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Trends Biotechnol. 2007 May;25(5):231-8. Epub 2007 Mar 26.

Enzyme promiscuity: mechanism and applications.

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School of Biotechnology, Department of Biochemistry, Royal Institute of Technology (KTH), AlbaNova University Center, SE-106 91 Stockholm, Sweden.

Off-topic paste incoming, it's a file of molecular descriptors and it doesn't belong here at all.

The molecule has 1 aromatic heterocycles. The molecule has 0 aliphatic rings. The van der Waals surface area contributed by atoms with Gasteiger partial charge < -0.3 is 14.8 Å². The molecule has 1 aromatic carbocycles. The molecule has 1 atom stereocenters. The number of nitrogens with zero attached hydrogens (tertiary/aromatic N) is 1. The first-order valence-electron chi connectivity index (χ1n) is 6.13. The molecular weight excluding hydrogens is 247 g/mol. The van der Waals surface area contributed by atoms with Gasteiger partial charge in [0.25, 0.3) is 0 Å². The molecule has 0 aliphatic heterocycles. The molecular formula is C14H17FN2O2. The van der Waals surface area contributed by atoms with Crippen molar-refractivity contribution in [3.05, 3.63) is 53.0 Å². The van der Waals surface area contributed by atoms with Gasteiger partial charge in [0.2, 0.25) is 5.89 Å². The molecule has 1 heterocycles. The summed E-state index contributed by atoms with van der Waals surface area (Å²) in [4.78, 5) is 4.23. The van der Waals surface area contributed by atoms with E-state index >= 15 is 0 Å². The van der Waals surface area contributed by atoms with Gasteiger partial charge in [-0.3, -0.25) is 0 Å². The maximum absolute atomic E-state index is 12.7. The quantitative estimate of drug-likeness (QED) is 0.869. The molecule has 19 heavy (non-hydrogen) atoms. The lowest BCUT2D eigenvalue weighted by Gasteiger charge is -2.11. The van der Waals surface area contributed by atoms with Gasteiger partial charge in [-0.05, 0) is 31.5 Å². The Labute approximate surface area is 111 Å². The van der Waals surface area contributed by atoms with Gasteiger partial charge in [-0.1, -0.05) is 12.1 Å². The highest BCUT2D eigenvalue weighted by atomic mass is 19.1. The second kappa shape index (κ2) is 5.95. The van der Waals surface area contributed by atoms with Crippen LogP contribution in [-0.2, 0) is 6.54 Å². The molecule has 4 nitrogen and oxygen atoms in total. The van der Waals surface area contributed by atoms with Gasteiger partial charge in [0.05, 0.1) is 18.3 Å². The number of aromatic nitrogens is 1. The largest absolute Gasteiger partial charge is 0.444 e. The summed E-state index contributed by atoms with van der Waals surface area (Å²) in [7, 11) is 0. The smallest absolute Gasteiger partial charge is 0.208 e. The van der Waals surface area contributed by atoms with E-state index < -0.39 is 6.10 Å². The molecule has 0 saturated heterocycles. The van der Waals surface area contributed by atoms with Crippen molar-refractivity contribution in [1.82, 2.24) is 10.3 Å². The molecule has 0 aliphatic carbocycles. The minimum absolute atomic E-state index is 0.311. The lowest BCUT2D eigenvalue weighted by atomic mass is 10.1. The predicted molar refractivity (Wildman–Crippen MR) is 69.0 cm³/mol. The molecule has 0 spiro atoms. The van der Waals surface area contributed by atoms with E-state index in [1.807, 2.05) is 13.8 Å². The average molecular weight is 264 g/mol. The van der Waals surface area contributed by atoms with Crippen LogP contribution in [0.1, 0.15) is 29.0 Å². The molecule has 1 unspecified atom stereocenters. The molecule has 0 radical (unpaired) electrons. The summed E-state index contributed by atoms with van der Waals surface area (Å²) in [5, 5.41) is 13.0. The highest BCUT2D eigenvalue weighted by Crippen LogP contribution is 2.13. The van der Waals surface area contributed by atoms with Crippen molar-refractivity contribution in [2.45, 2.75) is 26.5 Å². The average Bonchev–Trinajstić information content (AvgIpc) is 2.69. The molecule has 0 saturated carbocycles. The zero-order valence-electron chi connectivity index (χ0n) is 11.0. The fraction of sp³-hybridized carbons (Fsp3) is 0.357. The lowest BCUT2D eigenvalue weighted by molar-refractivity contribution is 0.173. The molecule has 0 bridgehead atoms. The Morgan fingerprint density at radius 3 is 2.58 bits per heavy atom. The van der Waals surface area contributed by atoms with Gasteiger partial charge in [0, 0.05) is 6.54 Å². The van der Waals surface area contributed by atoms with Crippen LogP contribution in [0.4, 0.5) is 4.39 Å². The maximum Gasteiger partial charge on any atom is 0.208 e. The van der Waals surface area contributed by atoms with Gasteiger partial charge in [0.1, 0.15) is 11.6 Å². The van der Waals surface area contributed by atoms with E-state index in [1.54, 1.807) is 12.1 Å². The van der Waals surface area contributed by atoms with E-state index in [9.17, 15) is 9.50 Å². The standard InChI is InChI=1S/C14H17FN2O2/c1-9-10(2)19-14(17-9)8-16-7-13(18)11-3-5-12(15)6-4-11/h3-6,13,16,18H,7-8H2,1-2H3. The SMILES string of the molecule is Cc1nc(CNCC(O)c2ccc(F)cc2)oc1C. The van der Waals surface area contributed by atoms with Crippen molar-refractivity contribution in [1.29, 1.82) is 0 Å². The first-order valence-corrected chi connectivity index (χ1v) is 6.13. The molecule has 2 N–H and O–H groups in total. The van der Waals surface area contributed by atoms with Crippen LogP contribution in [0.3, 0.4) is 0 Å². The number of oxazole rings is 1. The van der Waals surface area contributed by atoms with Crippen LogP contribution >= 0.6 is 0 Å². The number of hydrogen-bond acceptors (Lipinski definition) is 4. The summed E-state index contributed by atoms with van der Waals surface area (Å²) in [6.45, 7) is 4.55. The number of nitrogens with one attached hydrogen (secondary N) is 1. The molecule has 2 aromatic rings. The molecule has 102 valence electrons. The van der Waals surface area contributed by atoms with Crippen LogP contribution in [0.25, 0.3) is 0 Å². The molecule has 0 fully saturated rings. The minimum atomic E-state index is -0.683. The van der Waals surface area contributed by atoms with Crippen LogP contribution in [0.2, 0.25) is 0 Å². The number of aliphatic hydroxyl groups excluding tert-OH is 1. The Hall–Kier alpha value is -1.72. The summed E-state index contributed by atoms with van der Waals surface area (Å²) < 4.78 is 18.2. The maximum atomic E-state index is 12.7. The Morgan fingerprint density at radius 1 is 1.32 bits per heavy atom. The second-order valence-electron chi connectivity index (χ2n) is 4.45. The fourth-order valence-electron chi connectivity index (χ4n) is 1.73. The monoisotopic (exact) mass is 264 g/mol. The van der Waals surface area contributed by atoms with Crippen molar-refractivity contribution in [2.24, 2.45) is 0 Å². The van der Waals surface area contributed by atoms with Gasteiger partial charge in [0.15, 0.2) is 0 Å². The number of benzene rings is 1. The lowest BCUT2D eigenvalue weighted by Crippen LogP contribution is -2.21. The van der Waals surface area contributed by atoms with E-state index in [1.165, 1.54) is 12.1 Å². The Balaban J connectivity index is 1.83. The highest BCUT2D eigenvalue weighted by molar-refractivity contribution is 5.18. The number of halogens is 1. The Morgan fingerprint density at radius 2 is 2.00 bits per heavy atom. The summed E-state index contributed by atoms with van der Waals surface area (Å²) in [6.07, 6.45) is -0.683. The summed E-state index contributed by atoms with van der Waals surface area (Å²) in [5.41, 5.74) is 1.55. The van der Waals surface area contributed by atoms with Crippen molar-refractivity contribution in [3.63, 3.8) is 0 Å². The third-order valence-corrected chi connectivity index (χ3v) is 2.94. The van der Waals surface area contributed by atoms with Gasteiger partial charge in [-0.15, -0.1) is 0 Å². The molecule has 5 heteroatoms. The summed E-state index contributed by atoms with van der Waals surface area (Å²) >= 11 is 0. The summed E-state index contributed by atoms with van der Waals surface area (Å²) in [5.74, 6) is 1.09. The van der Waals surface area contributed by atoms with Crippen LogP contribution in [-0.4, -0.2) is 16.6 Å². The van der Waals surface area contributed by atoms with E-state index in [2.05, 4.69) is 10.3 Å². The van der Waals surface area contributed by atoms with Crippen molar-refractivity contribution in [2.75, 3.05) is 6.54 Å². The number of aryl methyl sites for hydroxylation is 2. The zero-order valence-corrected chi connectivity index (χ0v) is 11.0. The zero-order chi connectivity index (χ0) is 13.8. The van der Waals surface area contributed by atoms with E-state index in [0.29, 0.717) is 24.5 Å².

Introductory courses in biochemistry teach that enzymes are specific for their substrates and the reactions they catalyze. Enzymes diverging from this statement are sometimes called promiscuous. It has been suggested that relaxed substrate and reaction specificities can have an important role in enzyme evolution; however, enzyme promiscuity also has an applied aspect. Enzyme condition promiscuity has, for a long time, been used to run reactions under conditions of low water activity that favor ester synthesis instead of hydrolysis. Together with enzyme substrate promiscuity, it is exploited in numerous synthetic applications, from the laboratory to industrial scale. Furthermore, enzyme catalytic promiscuity, where enzymes catalyze accidental or induced new reactions, has begun to be recognized as a valuable research and synthesis tool. Exploiting enzyme catalytic promiscuity might lead to improvements in existing catalysts and provide novel synthesis pathways that are currently not available.

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